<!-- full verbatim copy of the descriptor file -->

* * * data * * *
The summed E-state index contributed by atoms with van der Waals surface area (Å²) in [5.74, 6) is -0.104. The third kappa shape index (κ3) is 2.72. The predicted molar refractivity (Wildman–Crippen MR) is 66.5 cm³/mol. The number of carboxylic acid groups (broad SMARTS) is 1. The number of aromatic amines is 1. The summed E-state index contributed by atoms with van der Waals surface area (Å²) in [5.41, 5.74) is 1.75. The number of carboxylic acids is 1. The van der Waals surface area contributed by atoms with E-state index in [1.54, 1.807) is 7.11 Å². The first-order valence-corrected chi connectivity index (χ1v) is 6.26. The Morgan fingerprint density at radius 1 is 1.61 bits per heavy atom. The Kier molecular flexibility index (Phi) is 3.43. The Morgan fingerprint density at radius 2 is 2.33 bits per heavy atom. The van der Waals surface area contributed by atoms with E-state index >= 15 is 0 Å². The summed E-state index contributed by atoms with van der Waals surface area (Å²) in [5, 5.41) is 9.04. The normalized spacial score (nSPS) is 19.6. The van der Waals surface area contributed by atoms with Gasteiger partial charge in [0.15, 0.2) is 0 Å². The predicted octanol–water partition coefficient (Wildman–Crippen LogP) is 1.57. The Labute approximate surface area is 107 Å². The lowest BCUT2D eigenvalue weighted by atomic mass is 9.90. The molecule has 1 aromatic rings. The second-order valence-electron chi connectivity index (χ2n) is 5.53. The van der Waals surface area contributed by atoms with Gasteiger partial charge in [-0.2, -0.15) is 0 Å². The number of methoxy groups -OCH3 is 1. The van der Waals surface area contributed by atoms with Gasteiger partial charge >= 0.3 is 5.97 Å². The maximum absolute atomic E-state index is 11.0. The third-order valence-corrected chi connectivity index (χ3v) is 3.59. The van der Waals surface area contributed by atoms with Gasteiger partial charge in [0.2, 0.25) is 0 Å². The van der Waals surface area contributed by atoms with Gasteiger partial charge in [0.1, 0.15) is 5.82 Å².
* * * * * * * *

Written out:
The summed E-state index contributed by atoms with van der Waals surface area (Å²) in [5.74, 6) is -0.104. The third kappa shape index (κ3) is 2.72. The predicted molar refractivity (Wildman–Crippen MR) is 66.5 cm³/mol. The number of carboxylic acid groups (broad SMARTS) is 1. The number of aromatic amines is 1. The summed E-state index contributed by atoms with van der Waals surface area (Å²) in [5.41, 5.74) is 1.75. The number of carboxylic acids is 1. The van der Waals surface area contributed by atoms with E-state index in [1.54, 1.807) is 7.11 Å². The first-order valence-corrected chi connectivity index (χ1v) is 6.26. The Morgan fingerprint density at radius 1 is 1.61 bits per heavy atom. The Kier molecular flexibility index (Phi) is 3.43. The Morgan fingerprint density at radius 2 is 2.33 bits per heavy atom. The van der Waals surface area contributed by atoms with E-state index >= 15 is 0 Å². The summed E-state index contributed by atoms with van der Waals surface area (Å²) in [5, 5.41) is 9.04. The normalized spacial score (nSPS) is 19.6. The van der Waals surface area contributed by atoms with Gasteiger partial charge in [0.15, 0.2) is 0 Å². The predicted octanol–water partition coefficient (Wildman–Crippen LogP) is 1.57. The Labute approximate surface area is 107 Å². The lowest BCUT2D eigenvalue weighted by atomic mass is 9.90. The molecule has 1 aromatic rings. The second-order valence-electron chi connectivity index (χ2n) is 5.53. The van der Waals surface area contributed by atoms with Gasteiger partial charge in [-0.2, -0.15) is 0 Å². The number of methoxy groups -OCH3 is 1. The van der Waals surface area contributed by atoms with Gasteiger partial charge >= 0.3 is 5.97 Å². The maximum absolute atomic E-state index is 11.0. The third-order valence-corrected chi connectivity index (χ3v) is 3.59. The van der Waals surface area contributed by atoms with Gasteiger partial charge in [0.2, 0.25) is 0 Å². The van der Waals surface area contributed by atoms with Gasteiger partial charge in [0.1, 0.15) is 5.82 Å².